In cooking, the process of clarification entails straining out extraneous muck from liquids so that they might be pure, clear and ideal for consumption. With this series on food terminology we're attempting to do the same.
On Wednesday, November 10th, Eatocracy is hosting its inaugural Secret Supper in Atlanta, Georgia, centered around the topic of how chefs' increasingly close collaboration with farmers figures into the preservation and evolution of Southern cooking. Take your place at the (virtual) table, by joining in the conversation and cooking along at home.
As diners become more concerned with where their food comes from and how it is prepared, the term “farm-to-table” has entered the national lexicon. Restaurants specialize in it, food and environmental activists extol its benefits and farmers markets and roadside stands live and die by it.
So what does it mean and why are we on the hunt for it?
Getting food straight from the farmer cuts out the middleman – like packagers, processing plants and commercial vendor - and assures consumers that their fare is fresh, nutritious and locally produced; something worth paying a little extra for.
Even though farm-fresh produce and meats might cost more, “You’re not spending a lot of money on travel expenses and you’re being more environmentally friendly,” says Kim Sopczyk, a nutrition community educator at Cornell University and star of From Farm to Table, a PBS show broadcast in New York’s Capital Region. You’re also keeping business in the community and supporting the local economy.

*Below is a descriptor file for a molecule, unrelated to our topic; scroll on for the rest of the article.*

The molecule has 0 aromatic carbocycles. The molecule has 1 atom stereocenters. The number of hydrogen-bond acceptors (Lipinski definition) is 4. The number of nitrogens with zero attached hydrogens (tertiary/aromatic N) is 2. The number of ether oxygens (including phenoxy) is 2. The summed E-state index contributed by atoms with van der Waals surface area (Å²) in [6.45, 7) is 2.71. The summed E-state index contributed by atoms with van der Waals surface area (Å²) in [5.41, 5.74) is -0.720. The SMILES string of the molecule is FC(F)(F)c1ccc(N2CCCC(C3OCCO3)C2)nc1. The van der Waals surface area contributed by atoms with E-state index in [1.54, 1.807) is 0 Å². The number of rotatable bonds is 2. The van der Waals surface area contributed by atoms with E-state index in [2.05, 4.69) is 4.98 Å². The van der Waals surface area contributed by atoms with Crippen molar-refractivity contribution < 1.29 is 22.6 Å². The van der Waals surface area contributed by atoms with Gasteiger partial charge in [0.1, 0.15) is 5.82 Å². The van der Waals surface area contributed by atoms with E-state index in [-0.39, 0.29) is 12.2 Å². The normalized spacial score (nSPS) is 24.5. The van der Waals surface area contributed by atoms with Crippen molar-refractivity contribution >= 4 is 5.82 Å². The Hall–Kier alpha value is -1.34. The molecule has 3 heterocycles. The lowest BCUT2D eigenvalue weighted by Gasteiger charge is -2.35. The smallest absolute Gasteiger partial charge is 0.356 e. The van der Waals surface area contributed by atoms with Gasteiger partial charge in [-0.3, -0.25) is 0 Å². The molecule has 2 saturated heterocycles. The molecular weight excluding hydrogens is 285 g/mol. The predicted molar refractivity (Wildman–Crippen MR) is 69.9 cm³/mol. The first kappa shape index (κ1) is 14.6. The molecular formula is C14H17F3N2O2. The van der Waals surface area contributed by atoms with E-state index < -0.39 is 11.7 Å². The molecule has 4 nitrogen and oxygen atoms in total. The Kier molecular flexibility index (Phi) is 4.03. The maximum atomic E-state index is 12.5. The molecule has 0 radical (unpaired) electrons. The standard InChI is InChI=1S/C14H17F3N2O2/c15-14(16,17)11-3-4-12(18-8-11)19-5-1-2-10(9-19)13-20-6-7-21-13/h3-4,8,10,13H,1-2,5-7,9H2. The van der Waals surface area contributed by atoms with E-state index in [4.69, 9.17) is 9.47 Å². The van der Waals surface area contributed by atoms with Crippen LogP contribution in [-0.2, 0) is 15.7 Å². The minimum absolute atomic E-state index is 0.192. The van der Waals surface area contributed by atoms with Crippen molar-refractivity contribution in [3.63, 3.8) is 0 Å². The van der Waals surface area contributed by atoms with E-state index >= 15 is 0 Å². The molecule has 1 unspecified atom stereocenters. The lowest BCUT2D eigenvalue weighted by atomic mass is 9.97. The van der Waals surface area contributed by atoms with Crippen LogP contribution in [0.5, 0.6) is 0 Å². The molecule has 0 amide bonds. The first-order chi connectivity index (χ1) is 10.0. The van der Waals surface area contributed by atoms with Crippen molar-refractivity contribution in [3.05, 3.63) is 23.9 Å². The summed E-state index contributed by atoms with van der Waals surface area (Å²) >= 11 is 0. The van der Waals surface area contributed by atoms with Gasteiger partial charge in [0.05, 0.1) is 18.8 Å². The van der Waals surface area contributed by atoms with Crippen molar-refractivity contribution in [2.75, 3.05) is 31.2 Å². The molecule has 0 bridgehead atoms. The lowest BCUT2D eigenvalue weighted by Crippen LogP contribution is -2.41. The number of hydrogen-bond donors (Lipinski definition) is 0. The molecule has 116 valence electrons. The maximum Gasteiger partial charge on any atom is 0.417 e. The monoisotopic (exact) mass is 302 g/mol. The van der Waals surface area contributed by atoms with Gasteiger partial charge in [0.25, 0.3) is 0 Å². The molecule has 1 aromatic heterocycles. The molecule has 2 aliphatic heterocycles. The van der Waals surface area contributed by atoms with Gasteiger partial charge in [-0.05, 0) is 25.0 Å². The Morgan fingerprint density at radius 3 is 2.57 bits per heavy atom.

“The farm to table community is strongly of the belief that over time, once we shift more resources into a local food culture, prices will drop,” Allen says. Some food programs for low-income families already offer discounts for eating locally, like the U.S. Department of Agriculture’s Women, Infants and Children Farmers’ Market Nutrition Program and Chef Michel Nischan’s Wholesome Wave, which offers a Double Value Coupon Program that doubles the value of Supplemental Nutrition Assistance Program benefits, when used at participating farmers markets nationwide.
Farm-to-table food offerings encompass any type of whole food imaginable, as long as it’s in season. This includes fresh fruits and vegetables, meats, cheeses and other dairy, nuts and even baked goods; just not anything processed - like that bag of chips on your desk.
Many restaurants – like Nischan’s Dressing Room restaurant in Westport, Connecticut, Dan Barber’s Blue Hill at Stone Barns in Pocantico Hills, New York, Steven Satterfield’s Miller Union in Atlanta and David Kinch’s Manresa in Los Gatos, California, among many others, build their image on farm-to-table food, focusing on seasonal varieties and changing their menu daily, according to what’s available. This gives their customers a chance to enjoy an ever-changing menu and a sampling of local cuisine.
Still, Sopczyk stresses that you don’t need to go to a restaurant to enjoy farm-to-table food. “You can make healthy meals using local produce, and it doesn’t always take a lot of effort.”
Need even more incentive? CNN and Foursquare have made it easy to find your local farmers market – and maybe even reap a little reward. Learn more about the CNN Healthy Eater badge, available at more than 6000 locations across the US.
Previously – What is a CSA?